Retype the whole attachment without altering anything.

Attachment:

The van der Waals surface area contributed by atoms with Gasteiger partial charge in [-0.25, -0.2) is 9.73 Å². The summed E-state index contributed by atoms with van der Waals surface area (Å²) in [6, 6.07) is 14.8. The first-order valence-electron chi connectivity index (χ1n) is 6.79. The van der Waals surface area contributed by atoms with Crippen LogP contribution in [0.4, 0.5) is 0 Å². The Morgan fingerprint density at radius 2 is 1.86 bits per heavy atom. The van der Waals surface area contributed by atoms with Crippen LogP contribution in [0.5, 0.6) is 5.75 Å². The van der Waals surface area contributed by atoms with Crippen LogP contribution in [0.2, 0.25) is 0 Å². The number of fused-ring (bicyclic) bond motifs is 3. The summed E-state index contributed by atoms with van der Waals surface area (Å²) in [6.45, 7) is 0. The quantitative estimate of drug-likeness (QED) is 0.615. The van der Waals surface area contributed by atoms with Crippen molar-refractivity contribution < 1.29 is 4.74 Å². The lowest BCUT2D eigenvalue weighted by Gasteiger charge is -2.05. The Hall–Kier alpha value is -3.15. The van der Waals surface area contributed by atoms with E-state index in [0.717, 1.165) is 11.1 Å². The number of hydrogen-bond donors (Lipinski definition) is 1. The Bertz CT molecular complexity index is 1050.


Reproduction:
The van der Waals surface area contributed by atoms with Gasteiger partial charge in [-0.25, -0.2) is 9.73 Å². The summed E-state index contributed by atoms with van der Waals surface area (Å²) in [6, 6.07) is 14.8. The first-order valence-electron chi connectivity index (χ1n) is 6.79. The van der Waals surface area contributed by atoms with Crippen LogP contribution in [0.4, 0.5) is 0 Å². The Morgan fingerprint density at radius 2 is 1.86 bits per heavy atom. The van der Waals surface area contributed by atoms with Crippen LogP contribution in [0.5, 0.6) is 5.75 Å². The van der Waals surface area contributed by atoms with Crippen LogP contribution in [0.2, 0.25) is 0 Å². The number of fused-ring (bicyclic) bond motifs is 3. The summed E-state index contributed by atoms with van der Waals surface area (Å²) in [6.45, 7) is 0. The quantitative estimate of drug-likeness (QED) is 0.615. The van der Waals surface area contributed by atoms with Crippen molar-refractivity contribution < 1.29 is 4.74 Å². The lowest BCUT2D eigenvalue weighted by Gasteiger charge is -2.05. The Hall–Kier alpha value is -3.15. The van der Waals surface area contributed by atoms with E-state index in [0.717, 1.165) is 11.1 Å². The number of hydrogen-bond donors (Lipinski definition) is 1. The Bertz CT molecular complexity index is 1050.